Where has our city's pride gone?
Aug 07, 2014
As a born-and-raised San Franciscan, I take immense pride in my city. It's where I was born, where I have lived my whole life, and where I have raised my family. San Francisco is quickly changing in ways that we have not experienced since the late 1960's. Around this time is when San Francisco experienced a major exodus of families who began to move to surrounding Bay Area locations in order to take advantage of new residential communities and to eliminate the hassle of commuting their children to school. This migration was also, in large part, a cause-and-effect of affirmative action requirements, which were imposed by the federal government.
Today, San Francisco is seeing yet another major demographic change and new people are coming into the city in order to participate in our second "dot-com boom." Since 2009, San Francisco has added 60,000 new jobs, most of which have come from the tech field and are also filled by people coming to live in San Francisco for the first time.
What we are currently seeing is that new arrivals are beginning to outnumber San Francisco natives. This change has happened over a short period of time and the pride in our city is at an all-time low.
I believe pride is shown in three distinguished ways. The first is in the way we treat our city. San Francisco has become one of the dirtiest cities in the United States. The days of being told not to be a "litter bug" are long gone. Litter can be found all over the city and no one bothers to pick up the trash. If each of us picked up one piece of litter per day, it would be notable. Every day, I pick up litter and almost every day I have someone come up to me in shock and thank me. To me, I'm not doing anything special. It just pains me to see our city not shine in its beauty.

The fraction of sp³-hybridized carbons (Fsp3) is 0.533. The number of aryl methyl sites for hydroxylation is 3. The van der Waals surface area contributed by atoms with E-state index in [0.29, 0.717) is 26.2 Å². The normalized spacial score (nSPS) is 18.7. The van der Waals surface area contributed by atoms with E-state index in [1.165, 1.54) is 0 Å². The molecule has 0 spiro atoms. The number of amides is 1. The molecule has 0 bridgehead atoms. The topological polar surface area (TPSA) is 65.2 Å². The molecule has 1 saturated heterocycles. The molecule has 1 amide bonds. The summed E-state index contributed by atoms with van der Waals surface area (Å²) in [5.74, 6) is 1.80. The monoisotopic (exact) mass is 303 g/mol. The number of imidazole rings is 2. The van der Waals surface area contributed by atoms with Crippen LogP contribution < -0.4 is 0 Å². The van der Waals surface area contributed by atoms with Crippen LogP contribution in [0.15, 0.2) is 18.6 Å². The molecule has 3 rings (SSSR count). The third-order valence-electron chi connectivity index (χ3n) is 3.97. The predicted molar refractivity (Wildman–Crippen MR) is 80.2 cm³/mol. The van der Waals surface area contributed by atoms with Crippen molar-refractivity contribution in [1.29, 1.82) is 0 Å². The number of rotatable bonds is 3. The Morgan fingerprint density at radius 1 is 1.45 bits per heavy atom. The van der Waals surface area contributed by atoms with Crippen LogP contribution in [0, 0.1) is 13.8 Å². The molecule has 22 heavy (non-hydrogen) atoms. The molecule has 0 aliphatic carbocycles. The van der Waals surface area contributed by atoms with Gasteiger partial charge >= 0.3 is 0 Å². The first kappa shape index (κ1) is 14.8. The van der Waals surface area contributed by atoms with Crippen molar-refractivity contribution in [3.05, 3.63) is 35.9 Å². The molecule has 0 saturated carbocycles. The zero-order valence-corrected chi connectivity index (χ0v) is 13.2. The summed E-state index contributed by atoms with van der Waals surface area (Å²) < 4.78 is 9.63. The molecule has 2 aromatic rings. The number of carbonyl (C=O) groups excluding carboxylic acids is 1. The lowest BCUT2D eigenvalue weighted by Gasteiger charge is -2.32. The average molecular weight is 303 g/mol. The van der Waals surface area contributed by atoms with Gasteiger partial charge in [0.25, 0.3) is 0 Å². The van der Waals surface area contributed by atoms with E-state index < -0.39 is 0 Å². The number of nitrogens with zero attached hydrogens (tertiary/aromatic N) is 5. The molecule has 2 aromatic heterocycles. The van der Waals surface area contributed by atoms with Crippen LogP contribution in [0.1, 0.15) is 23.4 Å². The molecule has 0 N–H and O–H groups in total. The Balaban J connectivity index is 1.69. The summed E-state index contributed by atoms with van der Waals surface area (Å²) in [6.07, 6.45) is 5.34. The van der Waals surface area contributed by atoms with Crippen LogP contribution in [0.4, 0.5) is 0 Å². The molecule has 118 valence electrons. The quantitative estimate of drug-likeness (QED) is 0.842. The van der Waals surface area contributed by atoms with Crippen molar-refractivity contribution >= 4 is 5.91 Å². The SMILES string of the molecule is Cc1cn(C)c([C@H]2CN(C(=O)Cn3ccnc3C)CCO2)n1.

The second way we show pride is in how we treat people. For such a progressive city, I can't believe how impersonal of a city we've become. The other day I took Muni to the Embarcadero train station and a man next to me starting having a seizure. He collapsed on the floor ahead of arriving to the station. I screamed, "This man is having a seizure" hoping for some help. I then ran to inform the Muni driver with an obvious sense of urgency and the driver just casually picked up his phone and called for help. He didn't even look at me or respond. When we arrived at the station, I found Muni workers and screamed that a man needed help on the train. All they did was look inside the train while all of the passengers left. No one came up to see if this man was okay. I felt like I was in a Federico Fellini movie! It was unbelievable that no one came up to help, nor acted concerned.
I have witnessed this on a number of occasions over the years. I realize that there are people out there who are helpless. There are so many people that need general help. I see how insensitive our community has become due to the daily tragedies witnessed. The man on the Muni did not even appear to be homeless. In fact, the first thought that I had was, "this could have been me."
The last way I believe pride is shown is through appreciation. We live in the greatest city in the world (in my opinion), but we can't assume it will remain great without public participation. Our citizens need to show pride everyday to the tourists, to our fellow residents, and to the world. Let's get our San Francisco pride back!
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Written by: Hans Hansson
Hans Hansson is President of Starboard TCN Worldwide Real Estate Services as well as a member of the Board of Directors for TCN Worldwide Real Estate. Hans has been an active broker for over 29 years in the San Francisco Bay Area and specializes in office leasing and investments. If you have any questions or comments please email email@example.com or call him at (415) 765-6897. You may also check out his website, www.commercialspacefinder.com.